Charanjit Singh, Inadvertent Inventor Of Acid House Passes Away
6 July 2015
We write this with heavy hearts.
Inadvertent inventor and pioneer of acid house music, Bollywood composer, guitarist and synth maestro Charanjit Singh, 74, passed away yesterday. He died in his Mumbai home, quietly in his sleep.
The announcement has been met with shock and sadness by the Indian and international music communities. Singh had been preparing for a show in London and working on an album of Indian folk music.
Despite being a commercial failure when it came out in 1982, Charanjit Singh’s iconic release - “Synthesizing: Ten Ragas to a Disco Beat” has received attention only in the last decade or so, with musicians and critics recasting it as an originator of the acid house. According to Wikipedia:
“In the 21st century, reports surfaced about a 1982 album that sounds similar to what would later be called acid house. The album, Synthesizing: Ten Ragas to a Disco Beat, is by Charanjit Singh, a Bollywood session musician from Mumbai, and features Indian ragas fused with disco. The album was recorded using the same basic Roland equipment often used for later acid house music: the TR-808 and particularly the TB-303, which Singh was one of the first musicians to utilize. The record was initially a commercial failure in India and eventually forgotten, but its re-discovery in 2002 and eventual re-release in early 2010 has prompted many comparisons to acid house music, with some even considering it to be the first example of an acid house record.”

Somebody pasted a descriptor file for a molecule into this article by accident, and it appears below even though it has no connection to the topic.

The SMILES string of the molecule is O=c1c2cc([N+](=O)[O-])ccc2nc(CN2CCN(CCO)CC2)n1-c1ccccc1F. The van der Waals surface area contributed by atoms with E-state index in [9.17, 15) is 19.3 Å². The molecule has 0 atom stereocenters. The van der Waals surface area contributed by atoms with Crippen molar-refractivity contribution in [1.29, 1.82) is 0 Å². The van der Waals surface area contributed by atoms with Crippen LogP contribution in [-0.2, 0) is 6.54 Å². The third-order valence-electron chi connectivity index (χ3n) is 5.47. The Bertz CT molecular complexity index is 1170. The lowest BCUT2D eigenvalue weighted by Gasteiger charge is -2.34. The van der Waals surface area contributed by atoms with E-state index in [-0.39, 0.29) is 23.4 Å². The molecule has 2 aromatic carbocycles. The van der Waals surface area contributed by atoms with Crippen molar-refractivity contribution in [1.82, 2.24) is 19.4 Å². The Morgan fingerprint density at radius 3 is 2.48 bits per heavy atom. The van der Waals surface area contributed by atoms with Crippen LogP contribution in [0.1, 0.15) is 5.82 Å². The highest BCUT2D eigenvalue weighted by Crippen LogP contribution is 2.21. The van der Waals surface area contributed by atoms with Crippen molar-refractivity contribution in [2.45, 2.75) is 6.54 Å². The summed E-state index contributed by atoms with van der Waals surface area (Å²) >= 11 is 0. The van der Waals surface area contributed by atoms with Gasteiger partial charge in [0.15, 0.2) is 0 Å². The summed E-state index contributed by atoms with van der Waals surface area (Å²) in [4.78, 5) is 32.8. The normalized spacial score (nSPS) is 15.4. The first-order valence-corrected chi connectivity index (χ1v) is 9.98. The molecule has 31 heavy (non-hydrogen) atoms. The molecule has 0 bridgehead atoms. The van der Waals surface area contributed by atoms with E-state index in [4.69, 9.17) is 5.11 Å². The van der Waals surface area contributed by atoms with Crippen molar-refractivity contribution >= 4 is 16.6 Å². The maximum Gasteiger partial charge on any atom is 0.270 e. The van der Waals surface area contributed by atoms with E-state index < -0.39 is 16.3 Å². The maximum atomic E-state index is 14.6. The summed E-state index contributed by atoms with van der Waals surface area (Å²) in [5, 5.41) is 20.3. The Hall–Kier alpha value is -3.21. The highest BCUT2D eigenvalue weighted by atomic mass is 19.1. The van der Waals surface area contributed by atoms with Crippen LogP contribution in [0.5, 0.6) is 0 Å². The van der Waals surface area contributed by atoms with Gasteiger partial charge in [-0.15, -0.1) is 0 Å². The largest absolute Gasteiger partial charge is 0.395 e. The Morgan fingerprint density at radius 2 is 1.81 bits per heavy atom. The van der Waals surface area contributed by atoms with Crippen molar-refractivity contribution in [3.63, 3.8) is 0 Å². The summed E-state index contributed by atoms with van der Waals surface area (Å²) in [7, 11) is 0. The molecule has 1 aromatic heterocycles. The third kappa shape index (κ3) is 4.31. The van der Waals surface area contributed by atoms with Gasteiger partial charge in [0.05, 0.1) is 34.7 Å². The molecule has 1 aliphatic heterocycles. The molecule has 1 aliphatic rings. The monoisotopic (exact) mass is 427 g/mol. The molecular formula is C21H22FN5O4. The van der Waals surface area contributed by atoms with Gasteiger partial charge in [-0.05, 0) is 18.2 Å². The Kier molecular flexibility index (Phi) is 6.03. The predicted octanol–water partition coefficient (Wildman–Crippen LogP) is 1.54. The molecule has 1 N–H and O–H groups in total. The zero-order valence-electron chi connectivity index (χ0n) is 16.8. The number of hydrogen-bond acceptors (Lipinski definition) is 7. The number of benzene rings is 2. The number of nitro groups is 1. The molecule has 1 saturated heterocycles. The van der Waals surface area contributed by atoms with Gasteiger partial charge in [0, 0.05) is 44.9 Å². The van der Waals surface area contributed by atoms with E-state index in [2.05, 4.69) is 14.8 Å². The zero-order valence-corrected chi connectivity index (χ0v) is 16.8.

“Synthesizing: Ten Ragas to a Disco Beat” re-emerged as a kind of missing link in modern music, with some even concluding that the album was an elaborate hoax – “an invention of the Aphex Twin, perhaps”. Charanjit Singh was undeniably a musician far ahead of his time, even if he wasn’t always aware of it himself. Rana Ghose documents a bit of his history and curious legacy on the REProduce Artists website, to which Charanjit Singh was signed.
Singh also played at the flagship edition of Magnetic Fields 2013, closing the festival on Sunday night at the main stage (pictured above). Get lost in his ecstatic rendition of Raag Bhupali, with Johanz Westerman below:
Image credits: Sachin Soni